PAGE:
“You don't like them and they don't like you. Their fans hate you and you hate them.” – Romero Osby on rivalries
Red or orange?
Those are the two main options in the state of Oklahoma. Love one, hate the other. It's that love and hate that makes a rivalry. It's rivalries that make some weekends in sports more intense than the others.
This is one of those weekends. Oklahoma takes on Oklahoma State at Gallagher-Iba Arena for more than state basketball bragging rights and more than a possible season sweep, but for placement in the Big 12 Conference.
For OU senior Romero Osby, his allegiance is with the crimson and cream. As a boy in Meridian, Miss., Osby grew up understanding college rivalries.
When he was in elementary school, Osby used to run into his grandmother's classroom and look at all the bulldogs.
Osby's grandmother was a teacher, a graduate of Mississippi State. She instilled a love for the MSU Bulldogs and a hate for the Ole Miss Rebels into her grandson. Then, during his first couple years of college at Mississippi State, his hate for Ole Miss grew.
“I still don't like them now,” said Osby, who transferred to OU three seasons ago. “And I don't even play there anymore. You just take one side or the other.”
For fellow senior Sam Grooms — who spent a majority of his youth in Greensboro, N.C. — one side was Duke Blue Devils, the other was North Carolina Tar Heels.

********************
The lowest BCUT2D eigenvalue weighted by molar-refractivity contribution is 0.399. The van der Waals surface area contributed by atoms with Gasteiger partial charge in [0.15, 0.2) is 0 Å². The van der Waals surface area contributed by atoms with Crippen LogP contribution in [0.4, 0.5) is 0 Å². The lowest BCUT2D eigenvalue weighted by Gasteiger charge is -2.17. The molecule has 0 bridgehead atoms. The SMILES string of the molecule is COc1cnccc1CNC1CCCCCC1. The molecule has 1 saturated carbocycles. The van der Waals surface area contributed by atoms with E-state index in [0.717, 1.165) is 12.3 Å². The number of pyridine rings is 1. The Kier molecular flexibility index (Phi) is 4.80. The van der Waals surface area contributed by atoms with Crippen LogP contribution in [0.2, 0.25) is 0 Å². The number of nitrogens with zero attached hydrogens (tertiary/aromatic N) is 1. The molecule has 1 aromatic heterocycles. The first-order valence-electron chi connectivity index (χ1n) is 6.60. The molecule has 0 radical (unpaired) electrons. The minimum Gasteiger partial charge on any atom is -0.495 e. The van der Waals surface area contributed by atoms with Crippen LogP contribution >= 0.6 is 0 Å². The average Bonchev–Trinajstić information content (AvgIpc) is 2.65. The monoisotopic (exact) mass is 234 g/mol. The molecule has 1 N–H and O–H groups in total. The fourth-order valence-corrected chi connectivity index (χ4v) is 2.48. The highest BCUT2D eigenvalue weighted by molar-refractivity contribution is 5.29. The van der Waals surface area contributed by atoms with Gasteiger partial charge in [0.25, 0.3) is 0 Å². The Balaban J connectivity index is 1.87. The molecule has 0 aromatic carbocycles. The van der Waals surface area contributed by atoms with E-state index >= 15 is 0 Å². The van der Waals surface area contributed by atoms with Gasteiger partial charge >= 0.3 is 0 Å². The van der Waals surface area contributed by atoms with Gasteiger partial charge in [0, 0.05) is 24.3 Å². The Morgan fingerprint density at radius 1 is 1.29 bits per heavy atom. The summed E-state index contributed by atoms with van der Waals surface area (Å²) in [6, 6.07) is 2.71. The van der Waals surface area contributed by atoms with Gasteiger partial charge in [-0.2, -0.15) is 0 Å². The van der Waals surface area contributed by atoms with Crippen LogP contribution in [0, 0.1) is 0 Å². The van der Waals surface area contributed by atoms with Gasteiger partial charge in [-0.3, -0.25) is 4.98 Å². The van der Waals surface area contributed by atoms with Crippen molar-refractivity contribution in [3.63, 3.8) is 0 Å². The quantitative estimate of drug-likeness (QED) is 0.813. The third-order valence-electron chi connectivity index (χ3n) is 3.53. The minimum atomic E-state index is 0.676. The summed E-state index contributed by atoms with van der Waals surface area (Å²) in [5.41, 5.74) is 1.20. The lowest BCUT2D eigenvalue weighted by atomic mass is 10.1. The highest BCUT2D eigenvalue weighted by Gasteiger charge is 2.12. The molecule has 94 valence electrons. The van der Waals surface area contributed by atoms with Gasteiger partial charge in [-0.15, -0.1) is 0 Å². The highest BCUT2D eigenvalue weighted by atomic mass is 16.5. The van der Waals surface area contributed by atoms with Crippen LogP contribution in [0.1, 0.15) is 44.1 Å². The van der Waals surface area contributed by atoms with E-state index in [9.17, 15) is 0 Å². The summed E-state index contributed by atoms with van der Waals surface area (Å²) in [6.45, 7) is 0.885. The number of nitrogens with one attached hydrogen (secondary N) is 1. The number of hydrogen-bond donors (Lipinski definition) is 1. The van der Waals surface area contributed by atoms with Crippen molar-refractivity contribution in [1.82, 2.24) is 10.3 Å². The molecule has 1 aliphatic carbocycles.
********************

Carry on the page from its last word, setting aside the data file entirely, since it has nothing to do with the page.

Grooms chose Duke, but he watched both schools and the lone rebel, the Wake Forest Demon Deacons.
“It was fun,” Grooms said. “Every night, I got to get a good laugh in watching somebody go after each other. I've been a Duke fan since Jason Williams was there. I used to watch him play every Wednesday night for ACC Wednesday Night.”
Grooms loved to watch Chris Paul and Josh Howard, too. While he learned a lot about basketball from his big brother, Grooms learned how to be a certain type of player from Duke.
“It really taught me how to distinguish who plays hard and who doesn't,” Grooms said. “That was big for me looking at how people played and how hard they played. They took it so seriously.
“I looked at Chris Paul when he played at Wake Forest, how off the court he was so nice but on the court he was a different player. It made me appreciate basketball and get a love for it ... I understand I can be ‘Sam the smiling type' off the court, but in between the four lines I could be as mean as I needed to be.”
Now, Osby and Grooms have taken what they've learned from rivalry games over the years and applied it to their final one. It's a game that, if the Sooners win, they will forever have bragging rights of sweeping the Cowboys. If they lose — well, they don't even want to talk about that.
“When you've got a rivalry game, you really, really hate to lose,” Osby said. “You play hard, which you do every game, but there's just something more intense about a rivalry game. It's really what makes it so special.”
Rivalries can bring out an intensity that forces mistakes, though. As one of the team captains, Osby said part of his job is to make sure the Sooners remain calm and don't push things — especially being away from Lloyd Noble Center.
Grooms and Osby have enjoyed the Bedlam rivalry along the way. But they are ready to claim bragging rights one last time, especially in front of a sea of Cowboy orange.
“This is a big rivalry. You've got to keep your composure,” Osby said. “You've got to keep playing hard but keep it in between the lines and know it's all fun at the end of the day.”